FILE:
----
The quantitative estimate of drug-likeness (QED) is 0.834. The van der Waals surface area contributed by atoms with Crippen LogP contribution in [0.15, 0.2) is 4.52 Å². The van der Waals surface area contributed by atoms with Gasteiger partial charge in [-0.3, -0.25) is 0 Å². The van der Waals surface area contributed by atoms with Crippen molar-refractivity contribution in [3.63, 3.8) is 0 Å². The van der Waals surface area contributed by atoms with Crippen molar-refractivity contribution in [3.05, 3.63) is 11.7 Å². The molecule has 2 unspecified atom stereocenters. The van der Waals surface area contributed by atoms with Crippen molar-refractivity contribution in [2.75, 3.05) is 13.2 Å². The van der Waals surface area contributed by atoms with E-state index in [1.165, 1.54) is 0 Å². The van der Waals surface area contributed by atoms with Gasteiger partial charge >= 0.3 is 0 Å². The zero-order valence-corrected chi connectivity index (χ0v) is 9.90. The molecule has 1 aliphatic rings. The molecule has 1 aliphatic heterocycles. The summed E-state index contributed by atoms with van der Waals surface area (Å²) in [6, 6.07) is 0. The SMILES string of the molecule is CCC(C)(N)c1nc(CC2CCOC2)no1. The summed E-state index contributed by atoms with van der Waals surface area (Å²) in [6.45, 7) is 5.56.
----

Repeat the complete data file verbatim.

The quantitative estimate of drug-likeness (QED) is 0.834. The van der Waals surface area contributed by atoms with Crippen LogP contribution in [0.15, 0.2) is 4.52 Å². The van der Waals surface area contributed by atoms with Gasteiger partial charge in [-0.3, -0.25) is 0 Å². The van der Waals surface area contributed by atoms with Crippen molar-refractivity contribution in [3.63, 3.8) is 0 Å². The van der Waals surface area contributed by atoms with Crippen molar-refractivity contribution in [3.05, 3.63) is 11.7 Å². The molecule has 2 unspecified atom stereocenters. The van der Waals surface area contributed by atoms with Crippen molar-refractivity contribution in [2.75, 3.05) is 13.2 Å². The van der Waals surface area contributed by atoms with E-state index in [1.165, 1.54) is 0 Å². The van der Waals surface area contributed by atoms with Gasteiger partial charge >= 0.3 is 0 Å². The zero-order valence-corrected chi connectivity index (χ0v) is 9.90. The molecule has 1 aliphatic rings. The molecule has 1 aliphatic heterocycles. The summed E-state index contributed by atoms with van der Waals surface area (Å²) in [6, 6.07) is 0. The SMILES string of the molecule is CCC(C)(N)c1nc(CC2CCOC2)no1. The summed E-state index contributed by atoms with van der Waals surface area (Å²) in [6.45, 7) is 5.56.